Why am I testing for the presence of TW in the subject column? Remember I said that I had both Facebook and Twitter posts in the same spreadsheet. I don’t want the conditional formatting to flag Facebook posts, which by their nature are longer.
When you are writing a formula for conditional formatting, do it in a cell in the spreadsheet first. The dialog for conditional formatting is really cramped and you don’t get any help features. After you are sure the formula works, you can then copy/paste it into the dialog using the Ctrl + Vkeyboard shortcut. Also, because I planned on apply this conditional format to the entire Description column ($H:$H). I had cell H1 selected when I built the conditional formula. That way the formula will adjust relatively to the entire column. Using absolute and relative references properly is another tricky part of building conditional formatting formulas.
Once I have my formula built. I can click the format button and select the background colour fill.
When I’ve built my first format successfully I can then use it for the basis of the subsequent formulas. Just changing the length of the text in the cell.
To make this really successful, the rules need to be placed in the proper order, with the Stop If True flags turned on. Now excel will check to see if the text exceeds 140 characters first, then 135, then 125 and finally 120. The Stop if Trueflag doesn’t need to be set on the final rule, because no other rules follow it.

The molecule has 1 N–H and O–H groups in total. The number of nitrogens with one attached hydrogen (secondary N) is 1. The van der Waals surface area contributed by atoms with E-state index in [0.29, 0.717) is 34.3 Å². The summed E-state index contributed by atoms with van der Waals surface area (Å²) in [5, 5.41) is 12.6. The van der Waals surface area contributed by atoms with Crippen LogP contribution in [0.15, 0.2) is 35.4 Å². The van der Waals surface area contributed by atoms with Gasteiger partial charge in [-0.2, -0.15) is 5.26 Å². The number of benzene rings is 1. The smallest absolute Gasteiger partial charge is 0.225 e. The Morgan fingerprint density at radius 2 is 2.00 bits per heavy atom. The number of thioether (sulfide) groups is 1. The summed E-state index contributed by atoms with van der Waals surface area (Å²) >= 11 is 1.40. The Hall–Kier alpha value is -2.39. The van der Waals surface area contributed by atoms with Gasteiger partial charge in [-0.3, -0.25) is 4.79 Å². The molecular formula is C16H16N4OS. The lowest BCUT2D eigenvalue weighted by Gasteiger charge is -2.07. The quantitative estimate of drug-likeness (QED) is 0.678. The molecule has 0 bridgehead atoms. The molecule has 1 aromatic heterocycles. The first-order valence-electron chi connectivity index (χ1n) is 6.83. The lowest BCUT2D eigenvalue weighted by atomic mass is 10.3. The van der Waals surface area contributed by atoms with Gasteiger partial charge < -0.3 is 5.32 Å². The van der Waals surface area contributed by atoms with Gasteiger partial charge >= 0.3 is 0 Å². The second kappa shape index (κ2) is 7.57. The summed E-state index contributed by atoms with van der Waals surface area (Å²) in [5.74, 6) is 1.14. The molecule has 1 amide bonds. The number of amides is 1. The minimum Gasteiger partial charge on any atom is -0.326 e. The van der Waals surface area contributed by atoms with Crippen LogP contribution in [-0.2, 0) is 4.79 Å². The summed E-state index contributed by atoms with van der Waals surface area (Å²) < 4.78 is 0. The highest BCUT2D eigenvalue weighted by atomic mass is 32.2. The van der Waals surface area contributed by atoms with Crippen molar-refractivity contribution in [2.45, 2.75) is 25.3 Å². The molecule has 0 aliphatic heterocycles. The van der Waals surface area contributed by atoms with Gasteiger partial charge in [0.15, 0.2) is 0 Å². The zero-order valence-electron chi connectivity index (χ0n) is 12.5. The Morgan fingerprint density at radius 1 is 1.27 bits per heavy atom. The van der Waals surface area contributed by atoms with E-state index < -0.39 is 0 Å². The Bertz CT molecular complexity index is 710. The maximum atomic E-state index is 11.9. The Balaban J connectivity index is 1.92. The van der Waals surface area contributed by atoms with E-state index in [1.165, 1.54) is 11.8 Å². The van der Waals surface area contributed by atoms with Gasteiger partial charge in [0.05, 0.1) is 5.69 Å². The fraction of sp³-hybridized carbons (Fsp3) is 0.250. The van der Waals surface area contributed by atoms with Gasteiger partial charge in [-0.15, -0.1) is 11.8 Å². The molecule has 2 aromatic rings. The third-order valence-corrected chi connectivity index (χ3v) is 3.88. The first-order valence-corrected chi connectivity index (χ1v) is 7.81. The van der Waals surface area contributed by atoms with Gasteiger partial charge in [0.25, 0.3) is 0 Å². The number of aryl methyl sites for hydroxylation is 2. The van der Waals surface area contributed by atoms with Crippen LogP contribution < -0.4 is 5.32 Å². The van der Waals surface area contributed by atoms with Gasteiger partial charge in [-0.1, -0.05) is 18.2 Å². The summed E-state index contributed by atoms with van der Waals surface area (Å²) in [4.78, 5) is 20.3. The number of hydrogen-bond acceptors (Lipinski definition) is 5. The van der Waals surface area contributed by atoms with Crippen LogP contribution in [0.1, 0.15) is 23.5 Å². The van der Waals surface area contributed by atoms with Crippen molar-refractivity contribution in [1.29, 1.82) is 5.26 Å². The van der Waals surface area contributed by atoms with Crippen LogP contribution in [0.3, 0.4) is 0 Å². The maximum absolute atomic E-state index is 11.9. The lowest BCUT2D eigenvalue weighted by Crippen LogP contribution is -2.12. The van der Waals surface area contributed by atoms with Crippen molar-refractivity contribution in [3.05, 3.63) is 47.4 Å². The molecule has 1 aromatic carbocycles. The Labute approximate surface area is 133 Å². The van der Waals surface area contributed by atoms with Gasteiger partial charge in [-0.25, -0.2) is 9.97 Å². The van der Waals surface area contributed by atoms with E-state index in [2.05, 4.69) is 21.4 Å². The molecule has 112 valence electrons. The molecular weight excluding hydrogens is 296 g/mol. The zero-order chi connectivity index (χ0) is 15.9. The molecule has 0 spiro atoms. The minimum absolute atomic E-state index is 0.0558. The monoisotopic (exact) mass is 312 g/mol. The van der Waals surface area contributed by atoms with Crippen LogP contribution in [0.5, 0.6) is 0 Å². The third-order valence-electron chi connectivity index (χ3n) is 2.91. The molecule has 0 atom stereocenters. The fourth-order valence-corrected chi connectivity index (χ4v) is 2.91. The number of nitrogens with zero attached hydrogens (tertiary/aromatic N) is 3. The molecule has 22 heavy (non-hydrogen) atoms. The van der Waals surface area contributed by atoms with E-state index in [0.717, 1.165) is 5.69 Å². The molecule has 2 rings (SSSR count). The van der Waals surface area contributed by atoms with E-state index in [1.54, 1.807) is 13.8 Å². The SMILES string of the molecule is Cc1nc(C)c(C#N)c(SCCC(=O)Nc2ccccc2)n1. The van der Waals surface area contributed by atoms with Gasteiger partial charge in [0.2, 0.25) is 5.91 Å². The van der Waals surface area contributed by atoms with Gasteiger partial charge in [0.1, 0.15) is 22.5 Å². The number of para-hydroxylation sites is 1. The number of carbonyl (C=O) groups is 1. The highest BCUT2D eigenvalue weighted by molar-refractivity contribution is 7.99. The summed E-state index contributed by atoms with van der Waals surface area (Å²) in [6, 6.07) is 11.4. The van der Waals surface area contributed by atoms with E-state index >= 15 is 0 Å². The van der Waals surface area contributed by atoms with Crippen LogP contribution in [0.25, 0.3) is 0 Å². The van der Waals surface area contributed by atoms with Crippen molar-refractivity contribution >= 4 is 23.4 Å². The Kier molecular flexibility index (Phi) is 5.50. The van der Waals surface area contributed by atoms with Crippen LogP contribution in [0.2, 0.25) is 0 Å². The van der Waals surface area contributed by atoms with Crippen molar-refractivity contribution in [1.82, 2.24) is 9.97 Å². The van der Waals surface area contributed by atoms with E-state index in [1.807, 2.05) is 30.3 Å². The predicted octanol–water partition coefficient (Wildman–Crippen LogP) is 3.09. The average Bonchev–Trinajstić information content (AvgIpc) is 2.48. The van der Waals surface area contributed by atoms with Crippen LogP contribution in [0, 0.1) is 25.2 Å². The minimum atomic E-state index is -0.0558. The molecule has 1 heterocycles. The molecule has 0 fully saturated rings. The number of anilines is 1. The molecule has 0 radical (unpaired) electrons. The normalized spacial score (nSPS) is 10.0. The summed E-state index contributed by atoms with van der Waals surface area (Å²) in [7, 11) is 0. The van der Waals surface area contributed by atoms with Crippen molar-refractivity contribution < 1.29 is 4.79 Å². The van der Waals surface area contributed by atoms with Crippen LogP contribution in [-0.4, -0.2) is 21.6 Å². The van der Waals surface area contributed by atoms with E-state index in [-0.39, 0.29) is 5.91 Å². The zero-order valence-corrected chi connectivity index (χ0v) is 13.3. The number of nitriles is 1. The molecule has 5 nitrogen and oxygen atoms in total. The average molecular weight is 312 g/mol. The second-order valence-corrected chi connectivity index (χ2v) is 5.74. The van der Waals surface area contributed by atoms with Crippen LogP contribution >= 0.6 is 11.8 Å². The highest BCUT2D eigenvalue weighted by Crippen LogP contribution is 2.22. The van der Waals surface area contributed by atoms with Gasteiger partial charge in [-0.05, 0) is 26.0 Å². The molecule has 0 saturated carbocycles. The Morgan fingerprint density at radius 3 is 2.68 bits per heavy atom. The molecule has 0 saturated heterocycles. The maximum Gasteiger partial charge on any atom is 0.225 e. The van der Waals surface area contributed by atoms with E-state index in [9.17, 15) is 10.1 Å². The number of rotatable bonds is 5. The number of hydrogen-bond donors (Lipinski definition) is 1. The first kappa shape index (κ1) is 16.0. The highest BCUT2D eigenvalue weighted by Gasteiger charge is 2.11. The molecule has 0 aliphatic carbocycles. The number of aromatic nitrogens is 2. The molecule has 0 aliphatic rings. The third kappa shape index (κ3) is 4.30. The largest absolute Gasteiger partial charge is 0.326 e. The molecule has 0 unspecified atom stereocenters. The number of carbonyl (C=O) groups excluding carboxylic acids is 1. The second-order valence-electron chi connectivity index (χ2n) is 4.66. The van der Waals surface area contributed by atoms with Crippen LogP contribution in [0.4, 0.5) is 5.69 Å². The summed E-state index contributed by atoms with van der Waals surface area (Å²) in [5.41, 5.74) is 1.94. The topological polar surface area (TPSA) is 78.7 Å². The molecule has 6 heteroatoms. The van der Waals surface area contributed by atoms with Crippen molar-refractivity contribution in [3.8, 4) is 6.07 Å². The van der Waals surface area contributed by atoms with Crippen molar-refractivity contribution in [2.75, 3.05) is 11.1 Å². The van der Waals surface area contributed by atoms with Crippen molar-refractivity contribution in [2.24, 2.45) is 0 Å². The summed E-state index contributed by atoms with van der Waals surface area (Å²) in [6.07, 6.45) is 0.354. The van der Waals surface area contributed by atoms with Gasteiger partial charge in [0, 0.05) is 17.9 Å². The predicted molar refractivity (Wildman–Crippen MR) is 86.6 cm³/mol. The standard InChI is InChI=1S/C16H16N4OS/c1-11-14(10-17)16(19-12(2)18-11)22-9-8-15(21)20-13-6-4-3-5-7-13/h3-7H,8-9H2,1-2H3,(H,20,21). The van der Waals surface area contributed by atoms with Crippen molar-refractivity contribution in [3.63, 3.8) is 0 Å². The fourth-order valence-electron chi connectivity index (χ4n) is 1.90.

Conditional formats can take time to build, but are extremely useful in many ways.
This post was originally published in 2015, and although the rules surrounding the length of a tweet have changed; my social media spreadsheet keeps chugging along. That is one of the things about a great spreadsheet. If you take the time to build it right, it will serve you well for years to come. Do you have a job that could be made easier with a well-designed spreadsheet? Drop me a line at firstname.lastname@example.org and let’s talk.
Even if you have no immediate need, I suggest you check out the CIRA website for some amusing and highly specific Canadian stock images. For the low price of giving credit to CIRA (who are using these images to promote the .CA domain), you can reuse and remix these amusing photos.
Normally, people save their PowerPoint presentations in the default format. However, once you are on the final version of you presentation consider using the PowerPoint Show format. Saving your PowerPoint presentation as a show is easy. Use the Save As command and use the Save As Type list to show all the possibilities. Select PowerPoint Show and save as normal.
The screen shot above is from PowerPoint 2010, but you should see a similar list in subsequent versions. The show will be saved in a different file format, using the .ppsx or .pps file extension.
The result is a change in behaviour when the file is opened. Double-click on the file and it will launch immediately into Slide Show view. Much slicker than starting the presentation, allowing the audience to view your notes, finding the slide show icon and starting the presentation. If you have a presentation that uses timed transitions and you are worried about the presentation running away on you, remove the timing from the first slide. Use a mouse click to advance to the rest of your timed slides once you are ready to start. I think you’ll find this a smoother way of launching your presentation.